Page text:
“I’m gonna find me a new song to sing,” declares Tish Hinojosa on the title track of her new album, West, the first since 2013’s After the Fair. Since returning to Austin, TX, from a nearly decade-long sojourn in Germany five years ago, Hinojosa has had to heal, both emotionally and physically from a shattered marriage and a pair of serious surgeries. That rebirth comes through in this classic country-flavored collection, co-produced by longtime collaborators Marvin Dykhuis and Chip Dolan at Fire Station Studios in San Marcos, TX.
“Music flows through cracks and scars,” she sings on a tribute to “My Good Guitar,” which tells the story of how Tish repaired a prized acoustic guitar, handmade by noted luthier John Dillon, which she purchased back in 1992. “Though we are weathered, we’ve both pulled through,” read the song’s lyrics, artfully comparing artist and instrument.
“She sat broken in my closet for the last seven years,” explains Tish. “I couldn’t face looking at her. I decided to buy some wood clamps and gorilla glue at Home Depot, and repair it, just like I’d seen on the DIY Network. We’ve both been through a lot, and now we’re back in action.”
Both guitar and owner sound as good as new and vibrant as ever, given the evidence on West, its title song inspired by an epiphany experienced by Tish during a road trip through Tucson, AZ, where she viewed a dazzling sunset followed by the rumbles of an incoming thunderstorm.
“This album is definitely about renewal,” she says. “Getting back on my feet, regaining my health, and creativity.”
After a fallow period of four years, Hinojosa was suddenly revitalized, writing a number of new songs, playing them for guitarist Dykhuis and piano/accordionist Dolan, then enlisting the rest of her crack band — fiddler Gene Elders and pedal steel player Marty Muse, who bring that classic country sound, along with bassist Glenn Kawamoto and drummer Rick Richards, to record them.
The result reminds us that Tish Hinojosa was Americana long before the term took hold, recording her debut 1989 album, Homeland, for the A&M imprint by that very name (Americana), which also boasted folk singer/songwriter/guitarist David Wilcox and Cajun poet Zachary Richard.
One of 13 children born to Mexican immigrant parents in San Antonio, Hinojosa has dedicated her career to playing music from the southwest, starting out in Tejano before moving on to singer/songwriter folk, border music and country.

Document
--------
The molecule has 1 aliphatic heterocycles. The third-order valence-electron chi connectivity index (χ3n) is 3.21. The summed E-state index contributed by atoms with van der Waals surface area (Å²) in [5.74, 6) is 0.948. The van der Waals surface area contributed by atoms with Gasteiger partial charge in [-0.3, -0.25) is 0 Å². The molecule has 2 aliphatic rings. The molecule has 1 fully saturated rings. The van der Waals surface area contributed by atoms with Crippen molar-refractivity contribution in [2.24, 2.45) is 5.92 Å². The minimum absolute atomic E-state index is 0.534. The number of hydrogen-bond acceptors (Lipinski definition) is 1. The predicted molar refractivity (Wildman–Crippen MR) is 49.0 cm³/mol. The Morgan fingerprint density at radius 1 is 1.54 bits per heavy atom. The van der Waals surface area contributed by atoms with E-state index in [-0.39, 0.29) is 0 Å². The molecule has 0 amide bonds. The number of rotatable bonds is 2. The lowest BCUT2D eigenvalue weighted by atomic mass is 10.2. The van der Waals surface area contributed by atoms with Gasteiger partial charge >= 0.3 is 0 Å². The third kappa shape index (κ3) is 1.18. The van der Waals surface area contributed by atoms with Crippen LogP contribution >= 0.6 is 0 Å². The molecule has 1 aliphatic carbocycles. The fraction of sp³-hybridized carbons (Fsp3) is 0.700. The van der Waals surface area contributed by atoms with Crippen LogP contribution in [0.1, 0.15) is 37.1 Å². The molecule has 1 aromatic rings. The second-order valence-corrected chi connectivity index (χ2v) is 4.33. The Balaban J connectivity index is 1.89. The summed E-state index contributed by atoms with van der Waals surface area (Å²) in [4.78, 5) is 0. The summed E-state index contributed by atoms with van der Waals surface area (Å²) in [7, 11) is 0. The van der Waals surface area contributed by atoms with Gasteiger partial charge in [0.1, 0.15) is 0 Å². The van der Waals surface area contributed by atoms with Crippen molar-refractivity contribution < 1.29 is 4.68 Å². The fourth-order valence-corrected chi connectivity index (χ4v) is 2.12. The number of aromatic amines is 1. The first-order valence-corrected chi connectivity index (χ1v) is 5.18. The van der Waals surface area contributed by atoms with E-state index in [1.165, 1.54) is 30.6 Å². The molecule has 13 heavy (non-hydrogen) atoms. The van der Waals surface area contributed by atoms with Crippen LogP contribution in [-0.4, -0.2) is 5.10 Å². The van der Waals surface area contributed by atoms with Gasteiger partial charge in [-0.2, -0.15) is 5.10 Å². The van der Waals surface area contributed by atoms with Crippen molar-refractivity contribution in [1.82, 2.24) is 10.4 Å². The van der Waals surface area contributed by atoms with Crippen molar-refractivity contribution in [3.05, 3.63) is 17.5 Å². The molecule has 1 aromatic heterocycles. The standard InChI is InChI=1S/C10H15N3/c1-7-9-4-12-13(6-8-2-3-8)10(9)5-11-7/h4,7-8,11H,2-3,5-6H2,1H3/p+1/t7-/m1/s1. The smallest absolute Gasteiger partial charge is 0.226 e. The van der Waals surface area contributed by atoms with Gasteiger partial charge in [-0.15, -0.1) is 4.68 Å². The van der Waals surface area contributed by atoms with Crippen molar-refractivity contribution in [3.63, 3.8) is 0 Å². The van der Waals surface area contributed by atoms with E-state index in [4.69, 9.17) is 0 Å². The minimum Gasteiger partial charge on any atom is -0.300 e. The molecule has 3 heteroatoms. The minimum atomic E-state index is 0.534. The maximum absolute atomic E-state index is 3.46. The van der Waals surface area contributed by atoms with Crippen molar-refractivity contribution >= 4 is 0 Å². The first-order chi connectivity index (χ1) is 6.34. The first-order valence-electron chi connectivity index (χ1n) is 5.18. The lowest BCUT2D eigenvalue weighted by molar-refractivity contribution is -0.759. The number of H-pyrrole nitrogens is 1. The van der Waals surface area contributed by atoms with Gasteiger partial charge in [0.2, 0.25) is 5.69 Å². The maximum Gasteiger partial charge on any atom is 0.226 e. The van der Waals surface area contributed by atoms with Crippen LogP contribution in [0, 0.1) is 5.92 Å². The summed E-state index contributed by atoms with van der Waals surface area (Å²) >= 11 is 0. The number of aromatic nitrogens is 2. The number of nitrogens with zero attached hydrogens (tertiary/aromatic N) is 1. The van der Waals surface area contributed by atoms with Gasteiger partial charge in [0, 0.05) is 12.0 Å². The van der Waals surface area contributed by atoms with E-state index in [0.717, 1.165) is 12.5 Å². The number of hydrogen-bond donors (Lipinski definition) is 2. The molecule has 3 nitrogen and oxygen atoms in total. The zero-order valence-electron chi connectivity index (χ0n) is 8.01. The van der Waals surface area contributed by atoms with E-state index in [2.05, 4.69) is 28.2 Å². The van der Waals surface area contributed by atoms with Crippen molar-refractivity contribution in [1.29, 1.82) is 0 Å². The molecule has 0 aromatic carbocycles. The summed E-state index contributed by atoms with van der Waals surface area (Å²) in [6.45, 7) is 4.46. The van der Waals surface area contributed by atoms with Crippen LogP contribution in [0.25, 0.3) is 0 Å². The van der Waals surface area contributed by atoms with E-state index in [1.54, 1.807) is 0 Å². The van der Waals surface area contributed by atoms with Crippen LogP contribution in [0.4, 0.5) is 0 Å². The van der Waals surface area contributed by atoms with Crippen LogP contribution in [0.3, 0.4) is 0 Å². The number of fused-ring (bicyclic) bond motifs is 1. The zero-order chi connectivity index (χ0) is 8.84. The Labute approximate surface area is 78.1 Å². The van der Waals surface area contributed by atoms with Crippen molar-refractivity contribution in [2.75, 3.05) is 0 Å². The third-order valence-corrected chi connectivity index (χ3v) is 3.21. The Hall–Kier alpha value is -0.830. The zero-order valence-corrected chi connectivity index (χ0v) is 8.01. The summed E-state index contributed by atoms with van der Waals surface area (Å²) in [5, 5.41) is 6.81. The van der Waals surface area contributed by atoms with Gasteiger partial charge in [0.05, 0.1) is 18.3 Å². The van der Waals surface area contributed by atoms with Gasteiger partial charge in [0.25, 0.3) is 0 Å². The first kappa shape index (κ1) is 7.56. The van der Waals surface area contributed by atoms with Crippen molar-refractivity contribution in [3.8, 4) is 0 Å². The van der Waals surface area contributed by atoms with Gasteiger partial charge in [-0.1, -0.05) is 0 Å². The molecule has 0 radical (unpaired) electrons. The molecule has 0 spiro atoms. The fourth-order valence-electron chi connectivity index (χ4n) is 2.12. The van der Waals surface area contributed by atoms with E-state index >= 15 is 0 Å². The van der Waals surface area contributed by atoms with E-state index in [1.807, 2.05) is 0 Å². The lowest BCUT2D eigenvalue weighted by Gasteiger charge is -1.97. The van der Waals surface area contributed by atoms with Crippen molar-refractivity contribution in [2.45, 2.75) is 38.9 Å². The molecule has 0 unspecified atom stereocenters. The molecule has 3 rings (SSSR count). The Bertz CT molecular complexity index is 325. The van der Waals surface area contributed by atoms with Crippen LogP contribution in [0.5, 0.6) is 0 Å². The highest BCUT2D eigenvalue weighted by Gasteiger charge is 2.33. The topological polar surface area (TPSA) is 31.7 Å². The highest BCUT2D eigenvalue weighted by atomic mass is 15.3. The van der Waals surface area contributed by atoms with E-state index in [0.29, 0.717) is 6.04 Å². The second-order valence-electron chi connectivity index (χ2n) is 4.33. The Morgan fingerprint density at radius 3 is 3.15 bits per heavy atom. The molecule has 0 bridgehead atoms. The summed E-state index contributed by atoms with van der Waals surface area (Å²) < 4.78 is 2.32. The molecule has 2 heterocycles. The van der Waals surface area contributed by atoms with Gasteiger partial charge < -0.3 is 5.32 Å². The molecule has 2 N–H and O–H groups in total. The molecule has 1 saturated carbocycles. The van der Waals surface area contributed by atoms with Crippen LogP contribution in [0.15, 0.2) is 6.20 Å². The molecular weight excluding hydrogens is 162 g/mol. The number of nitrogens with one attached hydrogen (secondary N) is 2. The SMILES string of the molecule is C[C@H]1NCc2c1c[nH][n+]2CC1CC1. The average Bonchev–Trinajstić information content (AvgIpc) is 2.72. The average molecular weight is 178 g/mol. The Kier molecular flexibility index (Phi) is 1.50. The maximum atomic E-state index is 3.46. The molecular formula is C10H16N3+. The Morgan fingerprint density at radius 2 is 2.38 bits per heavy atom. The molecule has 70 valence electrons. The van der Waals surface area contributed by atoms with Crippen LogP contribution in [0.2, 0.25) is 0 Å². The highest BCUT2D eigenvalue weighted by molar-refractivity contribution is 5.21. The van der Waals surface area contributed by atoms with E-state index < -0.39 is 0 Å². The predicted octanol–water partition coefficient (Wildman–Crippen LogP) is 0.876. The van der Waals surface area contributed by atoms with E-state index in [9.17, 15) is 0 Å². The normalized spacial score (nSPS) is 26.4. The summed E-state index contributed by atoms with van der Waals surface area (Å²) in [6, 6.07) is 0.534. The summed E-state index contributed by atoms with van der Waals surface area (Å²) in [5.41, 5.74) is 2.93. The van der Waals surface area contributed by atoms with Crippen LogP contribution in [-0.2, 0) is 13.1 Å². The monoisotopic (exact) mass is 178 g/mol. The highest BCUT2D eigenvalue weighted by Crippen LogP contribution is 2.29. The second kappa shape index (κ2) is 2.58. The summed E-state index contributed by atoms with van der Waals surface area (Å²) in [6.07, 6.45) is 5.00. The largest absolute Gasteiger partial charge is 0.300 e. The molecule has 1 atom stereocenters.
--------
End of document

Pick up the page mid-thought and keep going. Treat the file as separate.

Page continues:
Hinojosa’s new originals are at the heart of the collection, from the romantic tribute to the missions in her hometown (“Church of the Mission Bell”) to channeling Patsy Cline in a bittersweet country shuffle (“Can’t Say It Matters Anymore”) and even a co-write with son Adam Hinojosa-Barker (“I Can Be the Wind”), one of two children from her 20-year marriage to entertainment lawyer Craig Barker.
There are also covers of songs by some of her favorite southwestern musicians. Her version of the late Tim Henderson’s “Maria Consuelo Arroyo” takes on the song’s single immigrant mother raising a family of “dreamers,” and makes it immediately relevant to today’s headlines. She originally performed Jimmy LaFave’s “Only One Angel,” for a memorial concert at Austin’s Paramount Theatre, turning this recorded take into a remembrance of a dear friend. Tish turns the Mexican standard “Perfidia,” covered by everyone from Desi Arnaz, Nat King Cole and Charlie Parker to Linda Ronstadt, Freddy Fender and Andrea Bocelli, into a country number, thanks to the plaintive pedal steel, fiddle and accordion. She joins her self-described “mentor” Michael Martin Murphey for his “What Am I Doing Hangin’ Round?” a hit for the Monkees when he offered it to fellow Screen Gems songwriter – and San Antonio/Austin pal — Michael Nesmith. Hinojosa originally started out in New Mexico as a back-up singer in Murphey’s band, where he took her under his wing and encouraged the young performer to pursue her singer/songwriter muse.
Tish’s personal style means West has plenty of blood – and raw emotion — on its tracks, and a number of wounds, too, but Tish Hinojosa prefers to dwell on the positive. On the album’s final track, “Color It Blue,” for which she wrote lyrics over music by co-producers Dykhuis and Dolan, she ends on a typical note of uplift. “Lose yourself to the moon,” she declares, still the wanderlust spirit, ready to move forward to the next stage of an already-impressive career.
“This album happened in such an organic, beautiful way,” she declares.
West is a welcome addition to a resume which features releases on A&M, Warner Bros., Rounder, Watermelon and Lone Star, a command performance for President Bill Clinton and Hillary at the White House with Robert Redford, and numerous prestigious honors, including the NAIRD Indie Folk Album of the Year for 1992’s Culture Swing. Tish Hinojosa’s trip continues its long and winding road.
“The journey hasn’t always been easy,” she says. “These are our life’s adventures. Sometimes we hit it good; sometimes we hit it bad.
On West, Tish Hinojosa has turned that pain to pleasure with music which allows those scars to gradually fade away.